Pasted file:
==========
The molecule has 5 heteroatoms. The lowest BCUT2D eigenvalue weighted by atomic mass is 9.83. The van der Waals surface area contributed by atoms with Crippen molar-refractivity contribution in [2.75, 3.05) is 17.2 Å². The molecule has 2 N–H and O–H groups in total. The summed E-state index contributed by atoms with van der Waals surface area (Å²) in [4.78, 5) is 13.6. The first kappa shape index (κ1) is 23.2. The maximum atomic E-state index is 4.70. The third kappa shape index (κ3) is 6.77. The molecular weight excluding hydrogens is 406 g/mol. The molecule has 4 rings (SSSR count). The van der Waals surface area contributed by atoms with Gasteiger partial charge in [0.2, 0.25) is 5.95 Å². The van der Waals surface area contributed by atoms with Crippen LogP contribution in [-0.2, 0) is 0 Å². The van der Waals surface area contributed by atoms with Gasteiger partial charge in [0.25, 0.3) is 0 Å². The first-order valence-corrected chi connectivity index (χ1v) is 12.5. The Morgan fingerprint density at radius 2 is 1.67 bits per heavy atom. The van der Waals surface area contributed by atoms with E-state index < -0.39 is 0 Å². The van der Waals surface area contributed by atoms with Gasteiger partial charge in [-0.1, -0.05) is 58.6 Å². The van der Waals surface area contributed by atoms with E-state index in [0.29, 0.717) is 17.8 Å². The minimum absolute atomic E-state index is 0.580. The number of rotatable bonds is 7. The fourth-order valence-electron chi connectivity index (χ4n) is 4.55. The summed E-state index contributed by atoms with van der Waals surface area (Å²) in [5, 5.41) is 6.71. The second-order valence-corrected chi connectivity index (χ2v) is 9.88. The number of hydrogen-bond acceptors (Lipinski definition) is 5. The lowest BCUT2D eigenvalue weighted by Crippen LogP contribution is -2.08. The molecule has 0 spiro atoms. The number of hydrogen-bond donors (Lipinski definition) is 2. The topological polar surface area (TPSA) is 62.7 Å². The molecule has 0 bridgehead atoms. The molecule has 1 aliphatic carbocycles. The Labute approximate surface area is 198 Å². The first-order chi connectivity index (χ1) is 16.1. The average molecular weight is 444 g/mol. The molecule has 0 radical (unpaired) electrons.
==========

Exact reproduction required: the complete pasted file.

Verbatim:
The molecule has 5 heteroatoms. The lowest BCUT2D eigenvalue weighted by atomic mass is 9.83. The van der Waals surface area contributed by atoms with Crippen molar-refractivity contribution in [2.75, 3.05) is 17.2 Å². The molecule has 2 N–H and O–H groups in total. The summed E-state index contributed by atoms with van der Waals surface area (Å²) in [4.78, 5) is 13.6. The first kappa shape index (κ1) is 23.2. The maximum atomic E-state index is 4.70. The third kappa shape index (κ3) is 6.77. The molecular weight excluding hydrogens is 406 g/mol. The molecule has 4 rings (SSSR count). The van der Waals surface area contributed by atoms with Gasteiger partial charge in [0.2, 0.25) is 5.95 Å². The van der Waals surface area contributed by atoms with Crippen LogP contribution in [-0.2, 0) is 0 Å². The van der Waals surface area contributed by atoms with Gasteiger partial charge in [0.25, 0.3) is 0 Å². The first-order valence-corrected chi connectivity index (χ1v) is 12.5. The Morgan fingerprint density at radius 2 is 1.67 bits per heavy atom. The van der Waals surface area contributed by atoms with E-state index < -0.39 is 0 Å². The van der Waals surface area contributed by atoms with Gasteiger partial charge in [-0.1, -0.05) is 58.6 Å². The van der Waals surface area contributed by atoms with E-state index in [0.29, 0.717) is 17.8 Å². The minimum absolute atomic E-state index is 0.580. The number of rotatable bonds is 7. The fourth-order valence-electron chi connectivity index (χ4n) is 4.55. The summed E-state index contributed by atoms with van der Waals surface area (Å²) in [5, 5.41) is 6.71. The second-order valence-corrected chi connectivity index (χ2v) is 9.88. The number of hydrogen-bond acceptors (Lipinski definition) is 5. The lowest BCUT2D eigenvalue weighted by Crippen LogP contribution is -2.08. The molecule has 0 spiro atoms. The number of hydrogen-bond donors (Lipinski definition) is 2. The topological polar surface area (TPSA) is 62.7 Å². The molecule has 0 bridgehead atoms. The molecule has 1 aliphatic carbocycles. The Labute approximate surface area is 198 Å². The first-order chi connectivity index (χ1) is 16.1. The average molecular weight is 444 g/mol. The molecule has 0 radical (unpaired) electrons.